News (from Edinburgh Research and Innovation)

Long term collaboration grows from seeds of a studentship

  • 30 July 2011
Long term collaboration grows from seeds of a studentship

A successful research collaboration with South Korean Unhwa Corporation to improve the production of life-saving drugs from tree cells that grew out of a studentship in 2006 is extended to 2016.

South Korean biotechnology company Unhwa Corporation is extending its successful collaboration with the University to use systems biology approaches to understand how plant cells synthesise particular compounds – with particular focus on enhancing production of the cancer drug paclitaxel (Taxol) from yew tree cells.

A diverse range of commercially important products are derived from plants, including medicines, pigments, insecticides and anti-microbials. However, as many of these products are chemically complex, synthesis can often be problematic and expensive. Culturing plant cells on an industrial scale brings further challenges, due to instabilities of the cell populations, poor growth rates and large variations in yield. 

Unhwa has addressed this issue by developing a platform technology to isolate and culture a particular sub-population of plant cells – known as cambial meristematic cells (CMCs) in the laboratory and then harvest the desired products from the media in which they are growing. These cells were thought to be a type of plant stem cell, which meant they should be immortal and capable of being cultured indefinitely. If they did have these unique properties, they should be a much more reliable and economic source of plant-derived products.

Unhwa wanted scientific proof to confirm that the methods they had developed to isolate the plant stem cells definitely worked. In other words, that the cells they were isolating had the signature characteristics and features of a plant stem cell.

The first plant type the company chose to focus on was the yew tree – the bark of which is the source of the anti-cancer drug paclitaxel. For that challenge, they needed the plant science expertise that a university such as Edinburgh has to offer.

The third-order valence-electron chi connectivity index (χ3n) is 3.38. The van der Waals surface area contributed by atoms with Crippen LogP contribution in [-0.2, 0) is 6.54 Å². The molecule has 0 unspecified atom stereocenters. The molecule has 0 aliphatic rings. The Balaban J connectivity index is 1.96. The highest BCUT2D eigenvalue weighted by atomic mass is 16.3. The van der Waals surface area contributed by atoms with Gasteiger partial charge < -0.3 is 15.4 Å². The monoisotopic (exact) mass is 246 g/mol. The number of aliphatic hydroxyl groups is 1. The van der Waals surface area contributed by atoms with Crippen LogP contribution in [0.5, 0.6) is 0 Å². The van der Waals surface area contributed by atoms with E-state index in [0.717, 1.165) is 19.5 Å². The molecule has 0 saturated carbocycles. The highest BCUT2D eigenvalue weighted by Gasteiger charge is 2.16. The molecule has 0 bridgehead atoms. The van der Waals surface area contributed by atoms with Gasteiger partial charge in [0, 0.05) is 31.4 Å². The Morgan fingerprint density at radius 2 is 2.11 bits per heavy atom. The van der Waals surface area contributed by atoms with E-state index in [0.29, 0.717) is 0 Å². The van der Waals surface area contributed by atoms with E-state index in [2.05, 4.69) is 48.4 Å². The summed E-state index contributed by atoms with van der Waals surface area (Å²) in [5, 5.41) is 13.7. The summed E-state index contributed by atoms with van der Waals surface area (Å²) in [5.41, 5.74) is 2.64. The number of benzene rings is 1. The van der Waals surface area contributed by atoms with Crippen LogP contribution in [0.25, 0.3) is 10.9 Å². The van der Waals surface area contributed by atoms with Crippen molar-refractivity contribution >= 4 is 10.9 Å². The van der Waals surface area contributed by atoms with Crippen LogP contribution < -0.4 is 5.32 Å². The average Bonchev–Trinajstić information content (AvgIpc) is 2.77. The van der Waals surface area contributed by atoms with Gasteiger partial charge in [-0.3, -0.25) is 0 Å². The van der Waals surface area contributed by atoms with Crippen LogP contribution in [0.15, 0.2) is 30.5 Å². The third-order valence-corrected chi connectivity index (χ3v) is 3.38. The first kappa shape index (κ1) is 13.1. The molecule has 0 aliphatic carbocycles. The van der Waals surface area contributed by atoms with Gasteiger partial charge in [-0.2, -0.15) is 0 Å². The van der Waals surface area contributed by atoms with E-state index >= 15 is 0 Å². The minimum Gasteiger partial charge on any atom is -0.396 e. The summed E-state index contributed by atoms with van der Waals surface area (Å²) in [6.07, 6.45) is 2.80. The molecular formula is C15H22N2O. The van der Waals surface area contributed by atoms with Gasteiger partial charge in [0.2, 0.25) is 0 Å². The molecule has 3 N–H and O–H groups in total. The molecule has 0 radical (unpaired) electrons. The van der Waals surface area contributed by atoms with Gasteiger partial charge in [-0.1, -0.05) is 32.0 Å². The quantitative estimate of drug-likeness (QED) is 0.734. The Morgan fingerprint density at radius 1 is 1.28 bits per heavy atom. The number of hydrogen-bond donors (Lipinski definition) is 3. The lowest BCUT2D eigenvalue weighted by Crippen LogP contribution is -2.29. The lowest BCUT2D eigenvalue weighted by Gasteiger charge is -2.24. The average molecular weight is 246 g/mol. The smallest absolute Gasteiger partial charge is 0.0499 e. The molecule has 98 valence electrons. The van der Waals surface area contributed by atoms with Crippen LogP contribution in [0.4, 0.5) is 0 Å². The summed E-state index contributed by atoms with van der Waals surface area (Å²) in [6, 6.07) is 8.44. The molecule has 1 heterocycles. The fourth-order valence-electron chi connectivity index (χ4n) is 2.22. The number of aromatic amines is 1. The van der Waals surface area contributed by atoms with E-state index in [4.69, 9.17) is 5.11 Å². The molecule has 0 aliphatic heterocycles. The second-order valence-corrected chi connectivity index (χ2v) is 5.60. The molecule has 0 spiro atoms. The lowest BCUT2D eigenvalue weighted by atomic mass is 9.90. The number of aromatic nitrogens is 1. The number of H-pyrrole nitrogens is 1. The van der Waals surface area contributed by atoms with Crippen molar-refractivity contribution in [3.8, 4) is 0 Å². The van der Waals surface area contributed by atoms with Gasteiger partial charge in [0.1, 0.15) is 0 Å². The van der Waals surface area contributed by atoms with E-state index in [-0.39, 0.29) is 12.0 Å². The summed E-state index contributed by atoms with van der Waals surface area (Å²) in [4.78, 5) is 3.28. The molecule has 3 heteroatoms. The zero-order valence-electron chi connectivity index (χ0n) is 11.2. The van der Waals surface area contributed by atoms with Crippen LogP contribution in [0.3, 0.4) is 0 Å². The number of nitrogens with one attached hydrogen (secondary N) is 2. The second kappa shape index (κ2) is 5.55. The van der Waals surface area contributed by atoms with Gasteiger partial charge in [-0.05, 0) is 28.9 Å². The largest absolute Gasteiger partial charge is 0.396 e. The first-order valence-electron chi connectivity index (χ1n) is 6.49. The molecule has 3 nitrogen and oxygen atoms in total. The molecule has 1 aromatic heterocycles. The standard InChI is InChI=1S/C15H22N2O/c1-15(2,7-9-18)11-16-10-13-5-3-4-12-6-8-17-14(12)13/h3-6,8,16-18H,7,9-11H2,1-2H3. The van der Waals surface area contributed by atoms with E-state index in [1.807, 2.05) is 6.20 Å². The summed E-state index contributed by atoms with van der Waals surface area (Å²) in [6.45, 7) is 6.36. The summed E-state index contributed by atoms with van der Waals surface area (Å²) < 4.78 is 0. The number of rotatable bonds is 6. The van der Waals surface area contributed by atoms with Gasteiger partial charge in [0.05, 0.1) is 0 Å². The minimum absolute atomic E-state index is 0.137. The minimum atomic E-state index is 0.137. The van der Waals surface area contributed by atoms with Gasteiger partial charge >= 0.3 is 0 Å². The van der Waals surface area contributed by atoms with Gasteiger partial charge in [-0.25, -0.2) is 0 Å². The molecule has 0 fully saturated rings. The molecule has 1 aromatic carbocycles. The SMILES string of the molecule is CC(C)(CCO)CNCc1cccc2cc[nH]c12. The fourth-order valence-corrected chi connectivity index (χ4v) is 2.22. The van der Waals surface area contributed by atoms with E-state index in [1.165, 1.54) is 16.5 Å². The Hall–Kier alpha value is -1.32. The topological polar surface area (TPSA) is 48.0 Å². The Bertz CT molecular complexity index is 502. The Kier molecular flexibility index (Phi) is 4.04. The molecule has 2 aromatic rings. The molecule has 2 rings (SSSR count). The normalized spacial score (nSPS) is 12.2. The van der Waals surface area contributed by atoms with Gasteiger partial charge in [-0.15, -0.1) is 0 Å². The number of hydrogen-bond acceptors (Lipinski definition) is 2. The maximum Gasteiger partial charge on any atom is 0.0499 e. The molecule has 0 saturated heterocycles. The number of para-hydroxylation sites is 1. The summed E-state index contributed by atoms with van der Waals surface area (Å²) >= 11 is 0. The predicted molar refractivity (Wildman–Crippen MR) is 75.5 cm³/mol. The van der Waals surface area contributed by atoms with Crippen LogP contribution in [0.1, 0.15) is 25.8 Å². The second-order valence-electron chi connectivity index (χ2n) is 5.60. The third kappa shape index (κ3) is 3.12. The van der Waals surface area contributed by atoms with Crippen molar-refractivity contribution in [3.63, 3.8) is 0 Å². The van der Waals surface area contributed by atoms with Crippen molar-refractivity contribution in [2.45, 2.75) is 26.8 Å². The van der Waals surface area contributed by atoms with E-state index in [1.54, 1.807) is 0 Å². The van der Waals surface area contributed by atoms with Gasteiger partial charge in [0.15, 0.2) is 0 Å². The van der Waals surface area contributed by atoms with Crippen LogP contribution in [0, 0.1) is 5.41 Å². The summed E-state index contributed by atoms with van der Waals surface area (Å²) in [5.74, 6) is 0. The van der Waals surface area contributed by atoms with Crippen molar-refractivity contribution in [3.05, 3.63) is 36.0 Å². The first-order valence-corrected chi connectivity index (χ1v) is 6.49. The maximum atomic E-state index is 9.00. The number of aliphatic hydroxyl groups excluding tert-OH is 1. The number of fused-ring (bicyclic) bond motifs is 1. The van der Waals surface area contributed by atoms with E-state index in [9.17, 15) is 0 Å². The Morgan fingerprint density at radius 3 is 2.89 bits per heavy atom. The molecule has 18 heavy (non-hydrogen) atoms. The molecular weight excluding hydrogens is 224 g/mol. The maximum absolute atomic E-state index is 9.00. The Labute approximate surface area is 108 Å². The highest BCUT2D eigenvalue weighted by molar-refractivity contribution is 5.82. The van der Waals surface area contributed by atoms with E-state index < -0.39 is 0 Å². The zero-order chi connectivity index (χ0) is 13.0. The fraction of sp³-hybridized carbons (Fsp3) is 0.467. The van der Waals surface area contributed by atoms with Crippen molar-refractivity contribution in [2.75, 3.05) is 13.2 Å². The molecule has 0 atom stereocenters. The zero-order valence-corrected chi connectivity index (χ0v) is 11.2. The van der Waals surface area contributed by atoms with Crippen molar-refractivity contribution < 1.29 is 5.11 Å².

In 2006, after a conference meeting with Professor Gary Loake from the University’s School of Biological Sciences, Unhwa agreed to sponsor a PhD student in Professor Loake’s research lab in the Institute of Molecular Plant Sciences, under the BBSRC CASE studentship programme.

This initial collaboration gave Unhwa access to expertise and equipment for high-throughput DNA sequencing, gene expression profiling and metabolic pathway analysis, as well as the computational expertise required to interpret and analyse the data that these techniques generate.

The research programme used a number of sophisticated DNA and RNA sequencing methods to analyse the genome of the plant stem cells, as well as biochemical and cell biological analysis. As a result, Professor Loake’s lab was able to generate a fingerprint of the genes and proteins being expressed by these cells, which confirmed their stem cell credentials. The team had proven that the method did indeed isolate genuine plant stem cells from yew trees and that these could be grown in routine culture to produce paclitaxel.

This information allowed the company to confirm and validate its methods – proving that the techniques it had developed did lead to the consistent isolation of plant stem cells that could be readily grown in culture in a reproducible manner.

Dr Young-Woo Jin, CEO of Unhwa Corporation, said: “The BBSRC CASE studentship programme helped us to initiate a research collaboration with the University of Edinburgh, enabling us to study cambial meristematic cells at the molecular level. We anticipate that substantial information acquired through this research will promote continuous student recruitment through the BBSRC CASE studentship programme and expand our collaboration effort.”

Under an expanded collaboration deal signed in June 2011, this successful partnership is now being extended until 2016. This will characterise these stem cell cultures further to understand the pathways that control the biosynthesis of paclitaxel, so that they can be optimised and manipulated to produce even more paclitaxel in a more efficient and environmentally sustainable way.

Professor Loake said: “That initial interaction between industry and the University via a sponsored studentship can be an ideal way to access expertise, techniques and state-of-the-art equipment which might not otherwise be available to an emerging biotech company. These relatively small-scale projects can deliver high-quality results that can seed further innovative research programmes.”

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